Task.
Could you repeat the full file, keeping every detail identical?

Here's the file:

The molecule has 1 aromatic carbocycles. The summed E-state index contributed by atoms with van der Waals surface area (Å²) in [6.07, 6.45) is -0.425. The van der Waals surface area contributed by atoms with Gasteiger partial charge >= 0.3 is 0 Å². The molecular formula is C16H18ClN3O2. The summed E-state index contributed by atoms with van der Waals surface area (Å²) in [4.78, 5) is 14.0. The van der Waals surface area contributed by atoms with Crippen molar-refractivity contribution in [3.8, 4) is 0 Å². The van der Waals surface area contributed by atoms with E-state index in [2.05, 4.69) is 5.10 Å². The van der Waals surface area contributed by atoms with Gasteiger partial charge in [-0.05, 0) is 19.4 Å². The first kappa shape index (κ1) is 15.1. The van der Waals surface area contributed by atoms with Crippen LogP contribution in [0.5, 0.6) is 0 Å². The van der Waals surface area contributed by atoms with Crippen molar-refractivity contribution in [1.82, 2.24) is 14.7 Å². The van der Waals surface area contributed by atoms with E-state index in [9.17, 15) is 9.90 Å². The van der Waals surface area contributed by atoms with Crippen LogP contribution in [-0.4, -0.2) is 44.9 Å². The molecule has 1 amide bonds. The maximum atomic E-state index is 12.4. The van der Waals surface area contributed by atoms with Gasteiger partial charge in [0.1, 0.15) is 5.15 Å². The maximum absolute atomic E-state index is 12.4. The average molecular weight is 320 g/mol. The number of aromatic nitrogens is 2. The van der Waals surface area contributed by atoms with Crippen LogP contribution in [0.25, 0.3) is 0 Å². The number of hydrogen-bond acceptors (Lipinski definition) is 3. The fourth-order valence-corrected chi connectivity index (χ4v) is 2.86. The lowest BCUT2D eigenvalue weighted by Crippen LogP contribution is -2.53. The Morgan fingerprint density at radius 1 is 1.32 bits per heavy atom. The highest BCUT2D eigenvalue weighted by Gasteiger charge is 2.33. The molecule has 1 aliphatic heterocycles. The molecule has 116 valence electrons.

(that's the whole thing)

The molecule has 1 aromatic carbocycles. The summed E-state index contributed by atoms with van der Waals surface area (Å²) in [6.07, 6.45) is -0.425. The van der Waals surface area contributed by atoms with Gasteiger partial charge >= 0.3 is 0 Å². The molecular formula is C16H18ClN3O2. The summed E-state index contributed by atoms with van der Waals surface area (Å²) in [4.78, 5) is 14.0. The van der Waals surface area contributed by atoms with Crippen molar-refractivity contribution in [3.8, 4) is 0 Å². The van der Waals surface area contributed by atoms with E-state index in [2.05, 4.69) is 5.10 Å². The van der Waals surface area contributed by atoms with Gasteiger partial charge in [-0.05, 0) is 19.4 Å². The first kappa shape index (κ1) is 15.1. The van der Waals surface area contributed by atoms with Crippen LogP contribution in [0.5, 0.6) is 0 Å². The van der Waals surface area contributed by atoms with Crippen molar-refractivity contribution in [1.82, 2.24) is 14.7 Å². The van der Waals surface area contributed by atoms with E-state index in [9.17, 15) is 9.90 Å². The van der Waals surface area contributed by atoms with Crippen LogP contribution in [-0.4, -0.2) is 44.9 Å². The molecule has 1 amide bonds. The maximum atomic E-state index is 12.4. The van der Waals surface area contributed by atoms with Gasteiger partial charge in [0.1, 0.15) is 5.15 Å². The maximum absolute atomic E-state index is 12.4. The average molecular weight is 320 g/mol. The number of aromatic nitrogens is 2. The van der Waals surface area contributed by atoms with Crippen LogP contribution in [0.25, 0.3) is 0 Å². The number of hydrogen-bond acceptors (Lipinski definition) is 3. The fourth-order valence-corrected chi connectivity index (χ4v) is 2.86. The lowest BCUT2D eigenvalue weighted by Crippen LogP contribution is -2.53. The Morgan fingerprint density at radius 1 is 1.32 bits per heavy atom. The highest BCUT2D eigenvalue weighted by Gasteiger charge is 2.33. The molecule has 1 aliphatic heterocycles. The molecule has 116 valence electrons.